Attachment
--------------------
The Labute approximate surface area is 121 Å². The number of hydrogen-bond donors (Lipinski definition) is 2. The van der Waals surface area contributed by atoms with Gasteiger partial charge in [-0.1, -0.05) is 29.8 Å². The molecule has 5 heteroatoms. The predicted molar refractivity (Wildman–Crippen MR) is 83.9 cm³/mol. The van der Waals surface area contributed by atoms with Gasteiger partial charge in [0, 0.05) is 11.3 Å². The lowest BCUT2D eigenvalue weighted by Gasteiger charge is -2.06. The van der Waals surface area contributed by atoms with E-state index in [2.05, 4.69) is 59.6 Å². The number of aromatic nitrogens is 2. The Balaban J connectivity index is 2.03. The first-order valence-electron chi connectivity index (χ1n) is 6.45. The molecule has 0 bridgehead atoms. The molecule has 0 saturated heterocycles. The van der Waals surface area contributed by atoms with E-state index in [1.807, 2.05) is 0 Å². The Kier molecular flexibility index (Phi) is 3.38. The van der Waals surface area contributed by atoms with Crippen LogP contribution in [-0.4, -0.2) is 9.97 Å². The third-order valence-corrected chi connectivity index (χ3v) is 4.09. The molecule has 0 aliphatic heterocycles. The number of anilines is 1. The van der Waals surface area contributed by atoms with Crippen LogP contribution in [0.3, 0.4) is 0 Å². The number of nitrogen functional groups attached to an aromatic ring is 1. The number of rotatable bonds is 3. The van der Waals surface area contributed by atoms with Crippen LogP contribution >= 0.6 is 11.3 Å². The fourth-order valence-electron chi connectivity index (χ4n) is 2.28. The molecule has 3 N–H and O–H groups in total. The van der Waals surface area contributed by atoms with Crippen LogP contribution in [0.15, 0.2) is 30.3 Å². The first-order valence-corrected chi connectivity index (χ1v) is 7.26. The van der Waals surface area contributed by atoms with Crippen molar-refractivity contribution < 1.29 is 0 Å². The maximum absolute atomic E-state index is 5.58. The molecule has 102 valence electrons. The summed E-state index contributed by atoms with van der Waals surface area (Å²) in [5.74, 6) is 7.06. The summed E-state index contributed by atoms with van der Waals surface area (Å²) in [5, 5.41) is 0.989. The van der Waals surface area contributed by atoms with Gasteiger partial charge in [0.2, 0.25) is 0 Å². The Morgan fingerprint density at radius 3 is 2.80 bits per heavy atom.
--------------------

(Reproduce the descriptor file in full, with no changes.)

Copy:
The Labute approximate surface area is 121 Å². The number of hydrogen-bond donors (Lipinski definition) is 2. The van der Waals surface area contributed by atoms with Gasteiger partial charge in [-0.1, -0.05) is 29.8 Å². The molecule has 5 heteroatoms. The predicted molar refractivity (Wildman–Crippen MR) is 83.9 cm³/mol. The van der Waals surface area contributed by atoms with Gasteiger partial charge in [0, 0.05) is 11.3 Å². The lowest BCUT2D eigenvalue weighted by Gasteiger charge is -2.06. The van der Waals surface area contributed by atoms with E-state index in [2.05, 4.69) is 59.6 Å². The number of aromatic nitrogens is 2. The Balaban J connectivity index is 2.03. The first-order valence-electron chi connectivity index (χ1n) is 6.45. The molecule has 0 bridgehead atoms. The molecule has 0 saturated heterocycles. The van der Waals surface area contributed by atoms with E-state index in [1.807, 2.05) is 0 Å². The Kier molecular flexibility index (Phi) is 3.38. The van der Waals surface area contributed by atoms with Crippen LogP contribution in [-0.4, -0.2) is 9.97 Å². The third-order valence-corrected chi connectivity index (χ3v) is 4.09. The molecule has 0 aliphatic heterocycles. The number of anilines is 1. The van der Waals surface area contributed by atoms with Crippen LogP contribution in [0.3, 0.4) is 0 Å². The number of nitrogen functional groups attached to an aromatic ring is 1. The number of rotatable bonds is 3. The van der Waals surface area contributed by atoms with Crippen LogP contribution >= 0.6 is 11.3 Å². The fourth-order valence-electron chi connectivity index (χ4n) is 2.28. The molecule has 3 N–H and O–H groups in total. The van der Waals surface area contributed by atoms with Crippen LogP contribution in [0.15, 0.2) is 30.3 Å². The first-order valence-corrected chi connectivity index (χ1v) is 7.26. The van der Waals surface area contributed by atoms with Crippen molar-refractivity contribution < 1.29 is 0 Å². The maximum absolute atomic E-state index is 5.58. The molecule has 102 valence electrons. The summed E-state index contributed by atoms with van der Waals surface area (Å²) in [5.74, 6) is 7.06. The summed E-state index contributed by atoms with van der Waals surface area (Å²) in [5, 5.41) is 0.989. The van der Waals surface area contributed by atoms with Gasteiger partial charge in [0.2, 0.25) is 0 Å². The Morgan fingerprint density at radius 3 is 2.80 bits per heavy atom.